Talk to the husband and wife owners of the Barber Palace and C's Cuts and Creations and they’ll tell you how devastating the pandemic has been on them.
"We lost 90 percent of our barbers," said Seleaina Thomas-Cooper, the co-owner of the Barber Palace. "We just have two or three barbers left."
Added husband Clarence: "I was feeling like, 'How are we going to pay our bills?'"
The couple are Navy veterans who are barely surviving because they say Seleaina is also working as a nurse practitioner.
"I'm paying the bills for both barber shops and plus our home bills," Seleaina said.
Many black business owners are being especially impacted by the pandemic, according to Pepi Jackson, the president and CEO of the Riverside County Black Chamber of Commerce.
"Anytime you have a national emergency generally the African American community and the minority community is going to be disproportionately affected," Jackson said.
That's because many Black businesses are in retail -- restaurants and barber shops, industries hard hit by COVID-19 shutdowns, he said.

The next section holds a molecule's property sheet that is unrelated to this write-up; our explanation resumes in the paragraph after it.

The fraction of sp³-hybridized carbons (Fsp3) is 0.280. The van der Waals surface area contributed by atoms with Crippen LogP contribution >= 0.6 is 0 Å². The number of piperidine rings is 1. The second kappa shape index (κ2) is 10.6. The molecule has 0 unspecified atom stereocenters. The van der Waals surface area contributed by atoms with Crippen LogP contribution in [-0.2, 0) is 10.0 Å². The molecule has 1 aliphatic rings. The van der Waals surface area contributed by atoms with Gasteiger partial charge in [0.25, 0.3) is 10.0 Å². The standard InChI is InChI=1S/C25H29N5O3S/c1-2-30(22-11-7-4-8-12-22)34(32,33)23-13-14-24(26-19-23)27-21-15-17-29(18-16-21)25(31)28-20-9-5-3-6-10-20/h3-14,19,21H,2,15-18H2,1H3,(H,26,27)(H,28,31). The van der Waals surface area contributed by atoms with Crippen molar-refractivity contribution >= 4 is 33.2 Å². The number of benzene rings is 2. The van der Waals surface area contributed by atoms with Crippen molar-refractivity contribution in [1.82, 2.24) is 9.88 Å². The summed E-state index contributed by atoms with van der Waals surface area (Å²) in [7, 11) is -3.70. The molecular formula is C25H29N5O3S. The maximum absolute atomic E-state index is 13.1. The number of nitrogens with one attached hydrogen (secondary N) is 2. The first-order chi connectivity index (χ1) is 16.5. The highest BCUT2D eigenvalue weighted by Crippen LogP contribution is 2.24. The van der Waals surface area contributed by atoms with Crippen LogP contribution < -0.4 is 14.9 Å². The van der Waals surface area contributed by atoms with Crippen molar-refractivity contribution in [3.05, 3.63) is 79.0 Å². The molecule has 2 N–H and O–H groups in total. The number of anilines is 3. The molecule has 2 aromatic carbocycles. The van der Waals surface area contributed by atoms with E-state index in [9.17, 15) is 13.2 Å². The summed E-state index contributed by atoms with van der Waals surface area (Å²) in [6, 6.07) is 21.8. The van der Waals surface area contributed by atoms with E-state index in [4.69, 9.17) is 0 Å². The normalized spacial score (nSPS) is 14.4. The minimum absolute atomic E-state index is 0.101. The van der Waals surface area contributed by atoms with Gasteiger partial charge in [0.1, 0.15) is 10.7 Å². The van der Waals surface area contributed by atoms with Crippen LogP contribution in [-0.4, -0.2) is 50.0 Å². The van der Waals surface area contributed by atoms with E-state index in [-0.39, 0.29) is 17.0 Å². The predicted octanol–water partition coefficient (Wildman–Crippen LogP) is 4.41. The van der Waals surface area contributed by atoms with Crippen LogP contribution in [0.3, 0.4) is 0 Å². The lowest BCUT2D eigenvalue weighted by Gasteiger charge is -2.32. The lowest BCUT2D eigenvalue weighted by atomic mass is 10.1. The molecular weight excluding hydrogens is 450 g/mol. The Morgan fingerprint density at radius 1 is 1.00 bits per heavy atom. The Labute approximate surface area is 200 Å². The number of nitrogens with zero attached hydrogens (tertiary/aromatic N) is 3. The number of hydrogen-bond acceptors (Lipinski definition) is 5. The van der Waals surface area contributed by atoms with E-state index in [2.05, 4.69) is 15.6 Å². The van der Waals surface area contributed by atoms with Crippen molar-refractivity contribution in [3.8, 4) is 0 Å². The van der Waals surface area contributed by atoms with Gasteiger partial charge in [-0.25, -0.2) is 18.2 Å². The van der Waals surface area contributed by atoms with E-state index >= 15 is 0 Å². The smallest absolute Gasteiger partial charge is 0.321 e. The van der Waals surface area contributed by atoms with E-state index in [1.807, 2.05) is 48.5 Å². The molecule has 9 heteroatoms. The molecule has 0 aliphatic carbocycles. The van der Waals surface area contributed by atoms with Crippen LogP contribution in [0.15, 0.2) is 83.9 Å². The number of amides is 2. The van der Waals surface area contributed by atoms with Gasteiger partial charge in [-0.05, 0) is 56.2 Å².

They often cater specifically to black communities, he added.
"Minority businesses are inclined to be more accessible to other monitories simply because of the neighborhood that they open up in," he said.
As small businesses continue to struggle, Inland Empire economist John Husing says hope may be on the horizon with president Joe Biden's new COVID-19 stimulus package.
"So it would be crucial for that to pass to help those communities on the income side and through that help those businesses that have been able to survive," he said.
The Coopers said one of the keys to surviving is to think positively.
"Don't give up because there will be a turnaround," Clarence said.